A step up from CIS would be ISO 27001. Again it’s an international standard but it goes beyond security controls and specifies the entire information security management system (ISMS) which includes ongoing threat modelling and risk analysis. By conforming to ISO 27001 you will automatically comply with things like GDPR or the NIS regulations in the UK. If you started with CIS (which is easier) you can map some of your existing controls to ISO 27001 . There’s a handy spreadsheet that helps with that.

AWS shared responsibility model

The responsibility for security and compliance in the cloud is shared between you and the cloud vendor. AWS are responsible for securing the cloud infrastructure: things like physical data centre security, network and the virtualisation layer. You are responsible for securing the services running on their infrastructure, like patching up the operating system on EC2 instances and ensuring security groups are configured correctly. The good news for compliance is that the AWS slice of that pie is already certified and compliant with many standards including ISO 27001. So that’s a load of stuff you don’t need to worry about. You can access AWS compliance reports through the AWS Artifact service.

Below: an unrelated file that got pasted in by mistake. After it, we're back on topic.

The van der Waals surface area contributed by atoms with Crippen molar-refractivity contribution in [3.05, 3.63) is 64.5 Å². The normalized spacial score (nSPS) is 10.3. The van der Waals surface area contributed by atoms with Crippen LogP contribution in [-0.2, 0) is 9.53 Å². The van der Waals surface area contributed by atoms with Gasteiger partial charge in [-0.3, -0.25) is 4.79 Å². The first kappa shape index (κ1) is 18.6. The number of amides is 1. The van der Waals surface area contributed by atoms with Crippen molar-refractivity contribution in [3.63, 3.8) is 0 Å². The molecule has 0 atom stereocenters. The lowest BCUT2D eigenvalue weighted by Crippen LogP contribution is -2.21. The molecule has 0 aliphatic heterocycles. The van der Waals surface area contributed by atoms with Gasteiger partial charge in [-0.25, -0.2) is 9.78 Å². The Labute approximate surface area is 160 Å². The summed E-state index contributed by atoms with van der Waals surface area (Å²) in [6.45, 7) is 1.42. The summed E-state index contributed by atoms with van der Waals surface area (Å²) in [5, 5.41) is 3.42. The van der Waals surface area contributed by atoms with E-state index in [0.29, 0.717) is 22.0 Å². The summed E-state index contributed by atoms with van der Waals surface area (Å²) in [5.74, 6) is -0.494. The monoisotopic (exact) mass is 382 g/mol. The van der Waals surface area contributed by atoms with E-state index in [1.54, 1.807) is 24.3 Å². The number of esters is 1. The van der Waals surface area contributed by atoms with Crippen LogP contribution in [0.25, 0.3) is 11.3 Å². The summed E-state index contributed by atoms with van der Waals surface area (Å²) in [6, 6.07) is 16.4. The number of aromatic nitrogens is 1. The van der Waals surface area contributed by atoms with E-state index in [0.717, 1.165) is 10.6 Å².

The map is not the territory

It’s important to note that just because you are compliant with a security standard it doesn’t mean you are actually secure. Changing one weak password for another crappy password every 90 days will probably tick a box on a compliance check list but won’t help much in reality. Keep an eye out for things like that and don’t fall into a false sense of security.